Another year, another visit to the freezing, folksy Minnesota of Fargo-land where the accents are slow, the locals are ever so polite and the snowscape is usually steeped in blood.
In this, the third series, there is definitely a sense that showrunner Noah Hawley knows his formula: self-consciously told stories of bungled crimes that spiral out of control leading to death disaster and mayhem, all investigated by decent cops, purveyors of that deadpan so-called ‘Minnesota Nice’.
Of course you may not have the stomach for more after the horrors of the last two series. Who can forget the casually malign Lorne Malvo (Billy Bob Thornton) in series one? Or the cruel mayhem unleashed by the Gerhardt feud in series two, where the bodies just mounted up with almost absurd regularity?
It’s familiar, yes, but my goodness does Hawley do it stylishly with some superlative visuals, amazing music and the bold trick of having Ewan McGregor leading the cast as both of the two Stussy brothers.
That’s right, the Trainspotting legend plays both rich and successful Emmit and bitter and hapless parole officer Ray (with both men kick-starting the trouble in their own ways, by the way).
Episode one opens a long way from the Mid West, however. We start in East Berlin in 1988 and the Kafkaesque questioning of a poor man accused of a murder he didn’t commit. His only crime is to live in the same place as the perpetrator who left six months before. The State has hauled him out of bed for questioning but if he denies the murder then the State is therefore wrong. And the State is never wrong.
This chilling moment is left hanging (no doubt to be picked up later) as we travel to Minnesota in 2010 and the usual instruction that “this is a true story” and that “at the request of the survivors, the names have been changed. Out of respect for the dead, the rest has been told exactly as it occurred.”
How this story will play out is anyone’s guess and there is a definite sense that Hawley has amassed an even more diffuse bag of plot strings.
Ray is accompanied by his inexplicably sexy and bewitching lover, the brilliantly named Nikki Swango (Mary Elizabeth Winstead, below) who helps him in his mission to get his own back on Emmit; Ray is smarting over a stolen, valuable stamp – as small an object to grievance-monger over as you can imagine, which is probably the point.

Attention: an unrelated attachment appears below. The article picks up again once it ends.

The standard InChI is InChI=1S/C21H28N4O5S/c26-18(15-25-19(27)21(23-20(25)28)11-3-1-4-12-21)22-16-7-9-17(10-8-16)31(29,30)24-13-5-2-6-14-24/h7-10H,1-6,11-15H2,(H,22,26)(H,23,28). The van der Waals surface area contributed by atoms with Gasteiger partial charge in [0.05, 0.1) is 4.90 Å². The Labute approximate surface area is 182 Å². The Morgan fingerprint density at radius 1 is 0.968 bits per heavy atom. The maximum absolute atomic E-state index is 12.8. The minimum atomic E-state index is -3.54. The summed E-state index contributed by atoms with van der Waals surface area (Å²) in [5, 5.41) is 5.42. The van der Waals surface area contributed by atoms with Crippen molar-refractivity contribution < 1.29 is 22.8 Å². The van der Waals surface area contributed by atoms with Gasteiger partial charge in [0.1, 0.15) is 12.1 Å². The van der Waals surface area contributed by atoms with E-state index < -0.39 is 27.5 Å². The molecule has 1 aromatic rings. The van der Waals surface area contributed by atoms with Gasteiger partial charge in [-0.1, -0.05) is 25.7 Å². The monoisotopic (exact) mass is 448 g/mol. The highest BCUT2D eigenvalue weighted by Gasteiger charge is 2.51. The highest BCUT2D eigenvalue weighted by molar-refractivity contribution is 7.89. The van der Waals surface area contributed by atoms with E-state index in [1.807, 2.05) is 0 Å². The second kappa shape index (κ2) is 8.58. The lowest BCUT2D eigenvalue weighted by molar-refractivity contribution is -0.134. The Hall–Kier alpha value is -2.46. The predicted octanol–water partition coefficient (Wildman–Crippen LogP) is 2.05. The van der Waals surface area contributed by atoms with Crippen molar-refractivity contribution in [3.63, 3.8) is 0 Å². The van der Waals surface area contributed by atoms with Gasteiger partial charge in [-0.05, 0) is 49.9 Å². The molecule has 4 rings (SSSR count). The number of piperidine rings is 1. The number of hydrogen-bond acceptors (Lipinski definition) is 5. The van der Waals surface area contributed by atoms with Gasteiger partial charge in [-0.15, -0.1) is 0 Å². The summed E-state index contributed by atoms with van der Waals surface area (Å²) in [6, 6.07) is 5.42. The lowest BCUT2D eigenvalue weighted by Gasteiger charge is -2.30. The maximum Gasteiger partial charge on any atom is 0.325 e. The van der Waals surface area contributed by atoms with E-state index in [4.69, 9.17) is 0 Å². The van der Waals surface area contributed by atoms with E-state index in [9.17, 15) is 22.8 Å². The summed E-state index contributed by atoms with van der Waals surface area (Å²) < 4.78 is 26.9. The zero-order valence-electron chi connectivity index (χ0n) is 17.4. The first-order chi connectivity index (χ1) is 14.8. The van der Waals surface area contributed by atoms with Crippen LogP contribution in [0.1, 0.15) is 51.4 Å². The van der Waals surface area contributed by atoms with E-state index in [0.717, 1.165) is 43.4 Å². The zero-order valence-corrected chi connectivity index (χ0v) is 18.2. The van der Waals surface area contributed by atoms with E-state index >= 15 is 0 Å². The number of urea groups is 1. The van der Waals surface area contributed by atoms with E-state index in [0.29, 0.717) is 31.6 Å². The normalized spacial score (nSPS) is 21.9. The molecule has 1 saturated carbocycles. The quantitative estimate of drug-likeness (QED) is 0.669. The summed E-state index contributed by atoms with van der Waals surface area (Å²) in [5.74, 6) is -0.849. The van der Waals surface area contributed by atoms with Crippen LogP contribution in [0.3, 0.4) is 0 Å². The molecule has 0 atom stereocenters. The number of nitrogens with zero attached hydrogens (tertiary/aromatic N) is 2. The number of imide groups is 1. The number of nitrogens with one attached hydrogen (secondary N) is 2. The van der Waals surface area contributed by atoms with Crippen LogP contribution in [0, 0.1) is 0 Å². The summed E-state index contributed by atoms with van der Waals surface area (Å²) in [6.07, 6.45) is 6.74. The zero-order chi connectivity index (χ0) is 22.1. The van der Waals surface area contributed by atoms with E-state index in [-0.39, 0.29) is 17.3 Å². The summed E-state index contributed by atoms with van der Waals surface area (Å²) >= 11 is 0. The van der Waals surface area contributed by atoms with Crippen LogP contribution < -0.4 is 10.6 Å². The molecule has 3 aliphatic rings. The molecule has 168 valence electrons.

But Emmit has other problems, chief of which is becoming rather stupidly become embroiled with David Thewils’s chilling, snaggle-toothed gangster VM Varga who has supplied a $1m loan and doesn’t want paying back in the conventional sense. Varga wants to use Ray’s business as a cover for some massive money laundering operation.
So there we have it – a small Minnesota feud which is blown out of the water later by bigger, darker more nefarious forces, just as in the previous series.
I get a sense, though, that this visit will be more brutal, less warm; the locals feel slightly less likable and possibly even more imbecilic this series – Emmit’s elderly lawyer doesn’t even know how to use Google.
What should hold this series together is Carrie Coon’s clever (and fabulously-named) cop Gloria Burgle (below).
Like all the characters in that role – Frances McDormand’s Marge Gunderson in the film, Molly Solverson (Allison Tollman) in series one and Lou Solverson (Molly’s Dad, played by Patrick Wilson) in series two – she is the homely face of decency up against outsider cruelty and greed and what is described in series 3 as hickish “pinheadery”. She allows us to stomach the blood, the cruelty, the horror. Or so we hope.
Will she be up to it? Someone close to Gloria is murdered in the opening episode. What she doesn’t yet know is that it was an accident. The hit man hired to do the deed got the wrong house. But you have a feeling she will get there in the end.
But it’s the start of a long road and a series which starts slowly. In fact, in episode three the investigation takes an altogether different tangent. It’s set entirely in LA, and sees Gloria investigating Ennis’s mysterious sideline as a hack novelist.
Some may think it sacrilege to leave Minnesota for so long but it’s the best of the three I’ve seen and gives the show an injection of fresh energy and narrative drive. Because however comfortingly familiar Fargo is, it won’t work if it’s just more of the same. And I think this series just about avoids that trap. So far anyway…
Fargo series 3 starts on Channel 4 on Wednesday May 31st at 10pm